If there’s anything that can cause conflict between my wife and me, it’s a misunderstanding of my role in life when she makes a request for advice. Hmm, I said that poorly, let me give an example.

You’re sitting at your computer, trying to understand why your 3D printer is printing spaghetti instead of the model pictured on Thingiverse when your wife comes over and says, “I need some help trying to decide which dog show to go to.” Okay this is probably unique to my family but you know what I mean.

It’s a trap!

Of course my first reaction is to bring up a spreadsheet to help her make a decision. I’m going to give you a friendly warning, THIS IS A MISTAKE!!! DO NOT ENGAGE!!!

If you’re smart, you’re going to hit that three key combination that invokes that fake blue screen of death on your computer. This will allow you to spend the rest of the night trying to “fix” your computer.

Why? In short, this is a trap. No, it’s not deliberate but your wife is ignoring the thousands of years that have honed your problem solving drive and capability. She doesn’t want your help, instead she wants you to listen to her while she uses some arcane process known only to her in coming up with a decision. In truth, she’s probably already made her decision and only wants you to justify it.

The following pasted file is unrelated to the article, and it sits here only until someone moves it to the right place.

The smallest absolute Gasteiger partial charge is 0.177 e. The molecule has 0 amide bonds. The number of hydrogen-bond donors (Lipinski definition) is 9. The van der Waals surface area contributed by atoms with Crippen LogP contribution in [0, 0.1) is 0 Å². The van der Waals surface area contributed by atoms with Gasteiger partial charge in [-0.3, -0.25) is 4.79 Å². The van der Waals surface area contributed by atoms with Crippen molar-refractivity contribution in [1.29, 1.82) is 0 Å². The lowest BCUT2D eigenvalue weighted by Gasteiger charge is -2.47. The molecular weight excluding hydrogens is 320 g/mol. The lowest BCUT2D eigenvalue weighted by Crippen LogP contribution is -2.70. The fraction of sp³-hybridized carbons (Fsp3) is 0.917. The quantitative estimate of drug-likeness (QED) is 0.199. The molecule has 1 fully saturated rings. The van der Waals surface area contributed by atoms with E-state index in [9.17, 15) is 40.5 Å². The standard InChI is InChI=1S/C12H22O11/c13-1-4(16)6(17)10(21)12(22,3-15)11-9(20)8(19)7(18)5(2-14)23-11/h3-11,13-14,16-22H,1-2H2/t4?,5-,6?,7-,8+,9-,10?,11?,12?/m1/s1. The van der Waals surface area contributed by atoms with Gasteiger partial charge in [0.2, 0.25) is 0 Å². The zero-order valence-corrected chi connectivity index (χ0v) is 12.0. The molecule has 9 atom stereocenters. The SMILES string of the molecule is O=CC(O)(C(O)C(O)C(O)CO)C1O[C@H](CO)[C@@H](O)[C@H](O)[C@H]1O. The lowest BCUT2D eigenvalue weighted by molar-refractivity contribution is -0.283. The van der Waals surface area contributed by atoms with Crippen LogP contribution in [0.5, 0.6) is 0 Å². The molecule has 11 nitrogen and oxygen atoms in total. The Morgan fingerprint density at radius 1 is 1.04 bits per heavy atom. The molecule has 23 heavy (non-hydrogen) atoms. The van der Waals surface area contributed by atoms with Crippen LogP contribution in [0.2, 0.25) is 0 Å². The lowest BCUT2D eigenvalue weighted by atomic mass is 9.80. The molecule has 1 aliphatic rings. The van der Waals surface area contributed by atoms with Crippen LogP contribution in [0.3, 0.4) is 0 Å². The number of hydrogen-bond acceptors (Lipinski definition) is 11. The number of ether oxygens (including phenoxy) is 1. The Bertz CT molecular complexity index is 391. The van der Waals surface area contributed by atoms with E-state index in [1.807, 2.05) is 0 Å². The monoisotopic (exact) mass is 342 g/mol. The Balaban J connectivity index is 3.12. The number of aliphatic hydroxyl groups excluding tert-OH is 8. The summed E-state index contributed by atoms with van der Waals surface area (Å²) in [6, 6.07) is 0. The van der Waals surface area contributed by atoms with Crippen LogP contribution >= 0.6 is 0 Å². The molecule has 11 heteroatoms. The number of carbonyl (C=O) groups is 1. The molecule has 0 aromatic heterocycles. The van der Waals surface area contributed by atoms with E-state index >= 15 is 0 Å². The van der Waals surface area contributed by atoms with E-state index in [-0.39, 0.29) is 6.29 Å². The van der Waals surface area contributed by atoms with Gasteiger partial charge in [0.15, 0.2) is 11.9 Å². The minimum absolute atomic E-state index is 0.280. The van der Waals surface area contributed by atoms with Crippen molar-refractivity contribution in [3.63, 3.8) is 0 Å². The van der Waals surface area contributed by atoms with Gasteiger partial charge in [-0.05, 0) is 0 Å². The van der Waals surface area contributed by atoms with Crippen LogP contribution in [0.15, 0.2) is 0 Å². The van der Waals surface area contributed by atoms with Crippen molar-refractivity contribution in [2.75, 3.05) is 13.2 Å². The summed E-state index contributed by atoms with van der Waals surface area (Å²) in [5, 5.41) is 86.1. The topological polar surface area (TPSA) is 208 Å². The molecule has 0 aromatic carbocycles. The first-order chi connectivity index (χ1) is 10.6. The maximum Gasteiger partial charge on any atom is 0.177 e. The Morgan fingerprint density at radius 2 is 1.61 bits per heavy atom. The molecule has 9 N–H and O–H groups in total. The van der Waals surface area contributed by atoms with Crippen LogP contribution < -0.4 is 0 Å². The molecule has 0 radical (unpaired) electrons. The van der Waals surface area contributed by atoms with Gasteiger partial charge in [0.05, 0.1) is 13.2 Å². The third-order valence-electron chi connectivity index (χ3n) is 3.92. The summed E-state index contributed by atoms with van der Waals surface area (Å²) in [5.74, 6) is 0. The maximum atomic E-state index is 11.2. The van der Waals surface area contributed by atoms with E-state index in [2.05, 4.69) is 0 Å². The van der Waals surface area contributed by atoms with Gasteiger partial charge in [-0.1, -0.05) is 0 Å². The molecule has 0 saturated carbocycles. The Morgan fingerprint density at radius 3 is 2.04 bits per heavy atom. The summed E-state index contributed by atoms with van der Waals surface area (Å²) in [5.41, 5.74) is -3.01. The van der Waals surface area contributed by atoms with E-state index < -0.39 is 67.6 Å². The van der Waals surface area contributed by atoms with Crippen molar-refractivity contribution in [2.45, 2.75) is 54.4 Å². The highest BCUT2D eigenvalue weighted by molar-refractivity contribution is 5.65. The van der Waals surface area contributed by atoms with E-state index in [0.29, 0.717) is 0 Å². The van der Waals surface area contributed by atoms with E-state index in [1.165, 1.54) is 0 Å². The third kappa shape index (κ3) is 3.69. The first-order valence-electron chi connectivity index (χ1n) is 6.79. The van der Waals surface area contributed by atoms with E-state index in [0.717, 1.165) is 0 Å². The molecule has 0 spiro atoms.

Don’t believe me? Ask a few questions. You’re safe here. This is what she wants you to do anyway. Now, very cautiously, suggest either course. Trust me, it doesn’t matter. As soon as you’ve suggested a course of action, she will add another previously undisclosed fact that completely negates your suggested path.

You won’t be sleeping here tonight

If, like myself, you’re a slow learner, you might repeat this a couple of times before you decide she’s simply gaming you and doesn’t want your highly refined problem solving capability.  This is where you justifiably get annoyed and go back to that pesky 3D model. Of course, the dogs fully approve your decision. They’ll be sleeping in your place on a nice soft bed tonight.

Now, in all fairness, your wife is only doing as her instincts direct her. She doesn’t want you to solve her problem, she wants you to listen while she talks it out. Yes, I know it’s unlikely her method will result in the best decision, she’s probably not even going to use a spreadsheet. Yes, she’s taking her life into her own hands by ignoring your problem-solving expertise.

Disapproves of the chicken bone method

Still, unless her process involves tossing chicken bones in the air, she will come up with a decision that suits her. Even then, the bones will probably come up with the answer she wants. What? Don’t even try to sit there and tell me you’ve never fudged your spreadsheet to influence the answer. Really?

Usually I’m writing as an engineer trying to cope with a wife firmly rooted in art and nature and while our problem solving drive makes this scenario especially troublesome to engineering husbands, I think this one is also a frequent male female issue. Minus the spreadsheets of course.